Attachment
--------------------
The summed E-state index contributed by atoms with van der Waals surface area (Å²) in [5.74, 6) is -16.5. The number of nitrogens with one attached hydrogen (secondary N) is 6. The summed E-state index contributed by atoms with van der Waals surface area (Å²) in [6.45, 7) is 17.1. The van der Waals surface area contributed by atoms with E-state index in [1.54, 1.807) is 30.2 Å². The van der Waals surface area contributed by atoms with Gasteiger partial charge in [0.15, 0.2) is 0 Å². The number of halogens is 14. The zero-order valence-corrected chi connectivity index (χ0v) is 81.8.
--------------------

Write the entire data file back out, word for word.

The summed E-state index contributed by atoms with van der Waals surface area (Å²) in [5.74, 6) is -16.5. The number of nitrogens with one attached hydrogen (secondary N) is 6. The summed E-state index contributed by atoms with van der Waals surface area (Å²) in [6.45, 7) is 17.1. The van der Waals surface area contributed by atoms with E-state index in [1.54, 1.807) is 30.2 Å². The van der Waals surface area contributed by atoms with Gasteiger partial charge in [0.15, 0.2) is 0 Å². The number of halogens is 14. The zero-order valence-corrected chi connectivity index (χ0v) is 81.8.